Are we passing the test the Lord has set before us? The test is not whether we wear a mask or not. The test is not what we think about government regulations. The test is not whether we’ll visit one another or not. The test is love – and I mean love for the Lord. Do we feel safe with what he has put on our path – including the risk of getting this novel virus, including the discomfort of wearing a mask, including the fallout of a lockdown? Do we love him enough to follow his example when emptied himself of his divine rights in order to redeem stubborn sinners who were clearly in the wrong? Surely it isn’t so that the gospel of Jesus’ compassion is simply a doctrine we embrace intellectually but hasn’t found a home in our hearts….
Hence a vital question we all need to think on: would the Lord say that we’re passing the test he laid upon us? Given the division in our midst, is the coveted “Yes, we’re passing” truly the correct answer? Why would you think that?
We have our different thoughts about so many matters flowing from COVID. Love for the Lord means that we entrust our day-to-day affairs to him, confident that we are safe with him no matter how/where he leads us. Love for the Lord also means love for the neighbor – and removing from his path whatever there is in our conduct that he might trip over (rightly or wrongly, in our opinion). Love for the neighbor means we respect that his behavior -built as it is on his (as yet imperfect) Christian conscience- is “to the Lord” (Rom 14:6f) – as is ours. So we pull in our toes for the sake of his stability.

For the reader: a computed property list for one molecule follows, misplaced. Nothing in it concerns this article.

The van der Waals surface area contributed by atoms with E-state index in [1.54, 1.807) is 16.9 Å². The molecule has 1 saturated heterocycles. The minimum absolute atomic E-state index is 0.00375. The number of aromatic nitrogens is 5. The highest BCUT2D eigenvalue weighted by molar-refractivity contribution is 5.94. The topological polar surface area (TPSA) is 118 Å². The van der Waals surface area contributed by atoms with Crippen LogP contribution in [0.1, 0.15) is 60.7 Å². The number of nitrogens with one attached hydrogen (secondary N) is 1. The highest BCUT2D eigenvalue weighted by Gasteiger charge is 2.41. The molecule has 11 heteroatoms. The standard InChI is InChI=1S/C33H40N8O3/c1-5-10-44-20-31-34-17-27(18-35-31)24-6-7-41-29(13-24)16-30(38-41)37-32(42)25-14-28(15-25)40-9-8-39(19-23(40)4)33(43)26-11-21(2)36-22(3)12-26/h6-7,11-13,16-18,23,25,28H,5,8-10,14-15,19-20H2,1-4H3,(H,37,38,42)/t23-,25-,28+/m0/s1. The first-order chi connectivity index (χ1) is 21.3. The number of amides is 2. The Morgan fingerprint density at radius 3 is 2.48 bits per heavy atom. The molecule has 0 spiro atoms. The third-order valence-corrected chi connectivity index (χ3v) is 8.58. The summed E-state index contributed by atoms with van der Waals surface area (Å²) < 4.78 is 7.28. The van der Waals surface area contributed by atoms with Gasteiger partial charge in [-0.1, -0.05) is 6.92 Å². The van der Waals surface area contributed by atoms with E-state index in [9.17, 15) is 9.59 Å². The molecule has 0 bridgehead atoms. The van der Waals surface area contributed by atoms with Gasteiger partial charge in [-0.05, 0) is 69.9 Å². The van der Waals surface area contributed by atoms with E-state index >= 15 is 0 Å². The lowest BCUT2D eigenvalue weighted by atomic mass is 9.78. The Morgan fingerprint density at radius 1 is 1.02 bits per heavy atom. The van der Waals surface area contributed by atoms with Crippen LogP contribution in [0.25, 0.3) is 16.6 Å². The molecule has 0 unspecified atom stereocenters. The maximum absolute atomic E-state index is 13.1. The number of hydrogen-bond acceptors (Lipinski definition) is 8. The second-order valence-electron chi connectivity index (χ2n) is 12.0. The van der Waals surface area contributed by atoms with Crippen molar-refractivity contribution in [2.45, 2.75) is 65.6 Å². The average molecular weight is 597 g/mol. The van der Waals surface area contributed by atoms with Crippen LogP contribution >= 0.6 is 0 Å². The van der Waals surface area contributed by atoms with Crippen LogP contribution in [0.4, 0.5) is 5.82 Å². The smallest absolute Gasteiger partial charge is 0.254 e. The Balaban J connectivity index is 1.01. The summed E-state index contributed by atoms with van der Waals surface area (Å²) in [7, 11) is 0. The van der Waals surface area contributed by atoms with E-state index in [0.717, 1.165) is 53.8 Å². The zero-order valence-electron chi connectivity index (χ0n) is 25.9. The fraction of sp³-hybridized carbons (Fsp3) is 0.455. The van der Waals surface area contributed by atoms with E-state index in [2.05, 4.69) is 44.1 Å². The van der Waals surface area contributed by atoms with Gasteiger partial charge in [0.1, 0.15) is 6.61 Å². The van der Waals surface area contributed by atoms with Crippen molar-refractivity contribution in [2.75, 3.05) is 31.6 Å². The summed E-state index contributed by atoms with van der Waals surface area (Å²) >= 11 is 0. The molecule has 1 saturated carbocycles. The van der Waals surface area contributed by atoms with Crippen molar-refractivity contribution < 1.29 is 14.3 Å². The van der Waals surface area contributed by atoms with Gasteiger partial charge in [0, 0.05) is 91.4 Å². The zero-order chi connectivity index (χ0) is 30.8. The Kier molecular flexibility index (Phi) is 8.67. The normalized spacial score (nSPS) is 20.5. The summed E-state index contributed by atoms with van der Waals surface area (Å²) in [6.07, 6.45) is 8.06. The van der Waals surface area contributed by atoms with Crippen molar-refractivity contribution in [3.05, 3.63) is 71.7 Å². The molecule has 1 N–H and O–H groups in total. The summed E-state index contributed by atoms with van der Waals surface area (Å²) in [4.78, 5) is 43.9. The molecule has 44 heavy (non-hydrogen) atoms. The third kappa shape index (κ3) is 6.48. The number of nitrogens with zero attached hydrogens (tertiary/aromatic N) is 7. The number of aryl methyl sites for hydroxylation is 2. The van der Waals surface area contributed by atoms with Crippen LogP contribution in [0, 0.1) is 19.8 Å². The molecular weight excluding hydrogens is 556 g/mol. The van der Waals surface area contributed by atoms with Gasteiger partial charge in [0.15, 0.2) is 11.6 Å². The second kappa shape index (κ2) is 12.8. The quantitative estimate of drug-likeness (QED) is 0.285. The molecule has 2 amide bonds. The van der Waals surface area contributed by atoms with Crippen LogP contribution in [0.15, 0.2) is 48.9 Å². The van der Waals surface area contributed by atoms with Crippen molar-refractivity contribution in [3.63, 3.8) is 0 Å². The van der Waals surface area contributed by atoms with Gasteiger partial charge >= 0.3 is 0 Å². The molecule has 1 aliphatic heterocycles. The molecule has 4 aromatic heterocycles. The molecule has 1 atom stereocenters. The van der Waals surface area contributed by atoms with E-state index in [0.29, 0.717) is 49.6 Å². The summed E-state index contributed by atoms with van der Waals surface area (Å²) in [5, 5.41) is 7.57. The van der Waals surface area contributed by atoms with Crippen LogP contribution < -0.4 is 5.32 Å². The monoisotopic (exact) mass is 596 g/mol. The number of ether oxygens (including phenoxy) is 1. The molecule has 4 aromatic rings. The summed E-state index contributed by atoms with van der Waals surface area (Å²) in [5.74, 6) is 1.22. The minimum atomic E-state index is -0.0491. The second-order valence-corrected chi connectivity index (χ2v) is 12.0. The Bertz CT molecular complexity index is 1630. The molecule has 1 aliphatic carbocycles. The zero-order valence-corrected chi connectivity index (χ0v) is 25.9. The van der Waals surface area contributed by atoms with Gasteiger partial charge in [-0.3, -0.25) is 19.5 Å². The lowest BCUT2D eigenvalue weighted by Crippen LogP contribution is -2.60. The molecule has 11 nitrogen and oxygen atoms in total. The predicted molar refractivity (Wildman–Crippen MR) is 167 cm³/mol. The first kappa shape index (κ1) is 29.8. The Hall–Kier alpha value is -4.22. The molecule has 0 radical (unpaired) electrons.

One possible response to the argument of this Bit might be: the other needs to be more empathetic to me. Meaning: he has to change his position because I’m tripping over his behavior…. The result, of course, would be that not much changes….
The apostle Paul followed the example Christ set. He writes, “To the weak I became weak, that I might win the weak. I have become all things to all people, that by all means I might save some. I do it all for the sake of the gospel…” (1 Cor 9:22f). He adds this instruction: “Be imitators of me, as I am of Christ” (1 Cor 11:1).
The neighbor -in church and out- is meant to see Christ’s kind of love in how we respond to what God has put on our path through COVID. That’s when we’ve passed the test.